Cooling towers are among the heaviest pieces of equipment typically located on the roof. Their change in operating weight (wet vs. dry) poses a challenge when isolating cooling towers for vibration and restraining them for wind or seismic activity.

FLEX - Flex Connectors are applied to piping connections with cooling towers to isolate the connecting piping and reduce structure-borne noise.

SCSR - Seismic Restrained Spring series provide vibration isolation for mechanical systems and equipment. These welded housed isolators are designed to limit vertical and lateral movement of the top support plate caused by equipment operation or wind loading.

CTB - Cooling Tower Bases provide support for cooling towers to increase rigidity and provide a method of attachment for vibration isolators.

Steel bases are designed to fit the equipment and are available in any shape and size. Based on the application, cooling tower base designs can work with any of Vibro-Acoustics’ floor-mounted isolators.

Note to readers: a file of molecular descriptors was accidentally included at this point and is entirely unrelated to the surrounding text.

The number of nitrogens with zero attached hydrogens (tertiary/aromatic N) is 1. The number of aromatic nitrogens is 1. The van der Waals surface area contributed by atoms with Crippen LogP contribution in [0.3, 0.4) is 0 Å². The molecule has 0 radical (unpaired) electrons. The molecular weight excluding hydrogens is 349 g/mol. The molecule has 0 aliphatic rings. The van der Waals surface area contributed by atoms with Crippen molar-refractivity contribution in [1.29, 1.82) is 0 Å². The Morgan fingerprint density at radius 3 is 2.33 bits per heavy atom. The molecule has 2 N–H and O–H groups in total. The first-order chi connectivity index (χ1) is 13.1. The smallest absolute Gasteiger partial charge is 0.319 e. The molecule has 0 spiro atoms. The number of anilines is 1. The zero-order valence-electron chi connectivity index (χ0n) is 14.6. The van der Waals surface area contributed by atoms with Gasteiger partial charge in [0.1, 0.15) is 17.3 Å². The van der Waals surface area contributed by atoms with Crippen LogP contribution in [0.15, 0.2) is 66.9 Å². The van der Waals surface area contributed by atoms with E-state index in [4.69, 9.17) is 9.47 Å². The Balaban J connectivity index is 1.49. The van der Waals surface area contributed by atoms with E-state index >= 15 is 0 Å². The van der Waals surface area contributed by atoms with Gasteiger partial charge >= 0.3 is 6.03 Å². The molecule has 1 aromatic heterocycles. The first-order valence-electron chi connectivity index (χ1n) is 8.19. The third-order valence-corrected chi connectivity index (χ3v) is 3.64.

Slab on Grade Design Considerations

Structure-Borne Vibration

Problem: This is noise traveling through the structure instead of the air. Vibration from the fans is transferred to the structure and can create noise problems in different areas of the building. Unlike airborne noise, structure-borne noise is very difficult to diagnose post design.  

Solution: Isolate Equipment. Due to the potential change in the operating weight of the cooling tower, restrained isolators are recommended. A minimum of 2-inch deflection is suggested so that the springs are operating at a high efficiency.

Solution: Isolate Connecting Piping. Spring hangers or restrained spring isolators are recommended on the inlet and discharge piping until the vibration is dissipated. Depending on pipe size, this set-up usually requires 3 to 5 hangers on either side. Proper calculations should be performed for quantity and locations of the hangers.

Problem: Some Cooling Towers are not designed to be point loaded on isolators.

Solution: Structural base is required.



Weight Issues

Problem: Unit must be drained for cleaning at required intervals.